Remember This The Next Time You Can’t Forgive

We’re not very good at forgiving, are we? We tend to hang on to our need for justice.

When it comes to airing grievances, Lori and I are pretty much opposites. She is a firework: It’s epic, it’s loud and then it’s over. Time to move on.

I’m more like a sparkler. It takes a lot to get me lit, but once I’m mad I burn for a long, long time.

While Lori has long forgotten the argument—Hey, what sounds good for dinner?—I’m still stewing.

In my life there have been times when I was ridiculed, times when I’ve felt betrayed, times when people have exploited me.

And, there have been many, many times when I have not wanted to forgive; to be honest, times I have refused to forgive.

We’re not very good at forgiving, are we? We tend to hang on to our need for justice.

And then, the Holy Spirit comes and lovingly convicts us. Take for instance, Jesus’ telling of the Parable of the Unmerciful Servant:

“Therefore the kingdom of heaven may be compared to a king who wished to settle accounts with his servants. When he began to settle, one was brought to him who owed him ten thousand talents. And since he could not pay, his master ordered him to be sold, with his wife and children and all that he had, and payment to be made.
So the servant fell on his knees, imploring him, ‘Have patience with me, and I will pay you everything.’ And out of pity for him, the master of that servant released him and forgave him the debt. But when that same servant went out, he found one of his fellow servants who owed him a hundred denarii, and seizing him, he began to choke him, saying, ‘Pay what you owe.’
So his fellow servant fell down and pleaded with him, ‘Have patience with me, and I will pay you.’ He refused and went and put him in prison until he should pay the debt. When his fellow servants saw what had taken place, they were greatly distressed, and they went and reported to their master all that had taken place.
Then his master summoned him and said to him, ‘You wicked servant! I forgave you all that debt because you pleaded with me. And should not you have had mercy on your fellow servant, as I had mercy on you?’ And in anger his master delivered him to the jailers, until he should pay all his debt. So also my heavenly Father will do to every one of you, if you do not forgive your brother from your heart.” Matthew 18:23-35 (ESV)

I have read this passage many times, but never fully understood the depth of the Jesus’ message until I did a little investigating. Here’s what I found:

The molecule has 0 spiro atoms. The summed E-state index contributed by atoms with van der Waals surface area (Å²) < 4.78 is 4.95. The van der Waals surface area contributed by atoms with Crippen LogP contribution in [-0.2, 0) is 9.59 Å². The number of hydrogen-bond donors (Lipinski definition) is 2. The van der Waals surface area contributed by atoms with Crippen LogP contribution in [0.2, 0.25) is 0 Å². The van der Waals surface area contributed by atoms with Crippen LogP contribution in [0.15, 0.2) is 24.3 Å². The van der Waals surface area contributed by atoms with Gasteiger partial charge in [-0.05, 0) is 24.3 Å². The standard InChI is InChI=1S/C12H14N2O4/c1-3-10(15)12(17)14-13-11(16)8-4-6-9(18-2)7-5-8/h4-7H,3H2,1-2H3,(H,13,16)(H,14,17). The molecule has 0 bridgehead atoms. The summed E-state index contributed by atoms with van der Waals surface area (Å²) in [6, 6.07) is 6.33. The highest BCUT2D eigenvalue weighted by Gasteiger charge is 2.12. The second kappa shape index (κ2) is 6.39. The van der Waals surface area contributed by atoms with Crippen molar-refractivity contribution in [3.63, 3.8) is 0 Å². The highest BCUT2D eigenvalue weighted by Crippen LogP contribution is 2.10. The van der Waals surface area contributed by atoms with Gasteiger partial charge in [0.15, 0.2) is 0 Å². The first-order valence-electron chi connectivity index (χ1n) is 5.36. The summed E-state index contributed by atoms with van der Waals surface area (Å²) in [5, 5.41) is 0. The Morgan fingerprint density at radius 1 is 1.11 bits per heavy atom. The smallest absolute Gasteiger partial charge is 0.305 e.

The second servant, the one who was indebted to and mistreated by the first servant, owed 100 denari. A denarius was a Roman silver coin that, for common laborers, equaled a day’s wages (something Jesus confirms in Matthew 20:1-2). Let’s say the second servant could give a fourth of his daily wage toward the debt. Doing so would settle his account with the first servant in less than two years. Very manageable.

The first servant, however, had a debt that was unpayable; he owed the King 10,000 talents. Just one talent was a huge amount of money, equal to 6,000 denarii, or roughly 16.5 years of wages. Multiply that by 10,000 and it would have taken the first servant 165,000 years to settle his debt. It was humanly impossible!

By the way, the largest unit of currency in those days was the talent and the largest number that could be expressed was 10,000.

Why was Jesus using such gross exaggerations in teaching his disciples? To drive home his point: It is impossible for any of us to ever repay our debt to the one true King.

But, what does the king in this parable do? He forgives the debt; 165,000 years of payments canceled! Surely this had to be the largest forgiving of a debt in history.

Can you imagine having such a burden lifted from you? What would you do? I might be tempted to kiss everyone coming down the street!

But, what does the servant do? His impossible debt now forgiven, he is merciless toward someone who owes him a relatively small sum.

Are you seeing the deeper meaning here?

After what Jesus did at the cross to wipe away a debt I could never make right, how can I not forgive?

Jesus loved those who crucified him. Can I not love those who have wronged me?

Let’s not overlook the warning that Jesus gives about harboring unforgiveness: the unmerciful servant was sent to prison until the debt was repaid; in essence, sentenced to eternal imprisonment and torture.

God is loving and he is merciful. But, he is also just.

Choose today to forgive, as you have been forgiven.

Share this:

 

References:

The Epistle of Jesus to the Church: A Commentary on the Revelation

How Much is 10,000 Talents…?

Author Rodney Brandt

Rodney Brandt is passionate about his Christian faith and helping others discover the life God has intended for them.

More posts by Rodney Brandt

Leave a Reply